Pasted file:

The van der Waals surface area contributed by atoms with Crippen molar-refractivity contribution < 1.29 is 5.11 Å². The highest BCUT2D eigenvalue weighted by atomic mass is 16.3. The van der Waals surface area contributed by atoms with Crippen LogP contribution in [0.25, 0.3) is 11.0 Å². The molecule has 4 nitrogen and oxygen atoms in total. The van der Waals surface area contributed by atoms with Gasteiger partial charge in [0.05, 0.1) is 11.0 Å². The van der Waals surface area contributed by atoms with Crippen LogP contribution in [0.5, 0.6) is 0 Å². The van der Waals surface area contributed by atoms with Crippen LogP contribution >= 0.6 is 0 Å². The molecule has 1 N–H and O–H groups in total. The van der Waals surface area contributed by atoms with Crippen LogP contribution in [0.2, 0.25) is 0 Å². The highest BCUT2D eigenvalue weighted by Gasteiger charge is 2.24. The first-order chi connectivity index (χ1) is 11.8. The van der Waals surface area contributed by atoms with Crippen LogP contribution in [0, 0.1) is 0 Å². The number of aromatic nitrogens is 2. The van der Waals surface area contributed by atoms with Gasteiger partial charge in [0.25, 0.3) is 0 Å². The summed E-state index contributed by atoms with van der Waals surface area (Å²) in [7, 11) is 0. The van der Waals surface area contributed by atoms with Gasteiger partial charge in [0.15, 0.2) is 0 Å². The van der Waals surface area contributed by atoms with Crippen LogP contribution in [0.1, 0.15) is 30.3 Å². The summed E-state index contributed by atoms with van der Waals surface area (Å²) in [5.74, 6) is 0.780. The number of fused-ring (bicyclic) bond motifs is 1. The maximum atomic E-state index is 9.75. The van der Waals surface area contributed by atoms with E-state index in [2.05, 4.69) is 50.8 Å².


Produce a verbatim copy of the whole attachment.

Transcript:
The van der Waals surface area contributed by atoms with Crippen molar-refractivity contribution < 1.29 is 5.11 Å². The highest BCUT2D eigenvalue weighted by atomic mass is 16.3. The van der Waals surface area contributed by atoms with Crippen LogP contribution in [0.25, 0.3) is 11.0 Å². The molecule has 4 nitrogen and oxygen atoms in total. The van der Waals surface area contributed by atoms with Gasteiger partial charge in [0.05, 0.1) is 11.0 Å². The van der Waals surface area contributed by atoms with Crippen LogP contribution in [0.5, 0.6) is 0 Å². The van der Waals surface area contributed by atoms with Crippen LogP contribution >= 0.6 is 0 Å². The molecule has 1 N–H and O–H groups in total. The van der Waals surface area contributed by atoms with Crippen LogP contribution in [0.2, 0.25) is 0 Å². The highest BCUT2D eigenvalue weighted by Gasteiger charge is 2.24. The first-order chi connectivity index (χ1) is 11.8. The van der Waals surface area contributed by atoms with Crippen LogP contribution in [0, 0.1) is 0 Å². The number of aromatic nitrogens is 2. The van der Waals surface area contributed by atoms with Gasteiger partial charge in [0.25, 0.3) is 0 Å². The summed E-state index contributed by atoms with van der Waals surface area (Å²) in [7, 11) is 0. The van der Waals surface area contributed by atoms with Gasteiger partial charge in [0.15, 0.2) is 0 Å². The van der Waals surface area contributed by atoms with Crippen LogP contribution in [0.1, 0.15) is 30.3 Å². The summed E-state index contributed by atoms with van der Waals surface area (Å²) in [5.74, 6) is 0.780. The number of fused-ring (bicyclic) bond motifs is 1. The maximum atomic E-state index is 9.75. The van der Waals surface area contributed by atoms with E-state index in [2.05, 4.69) is 50.8 Å².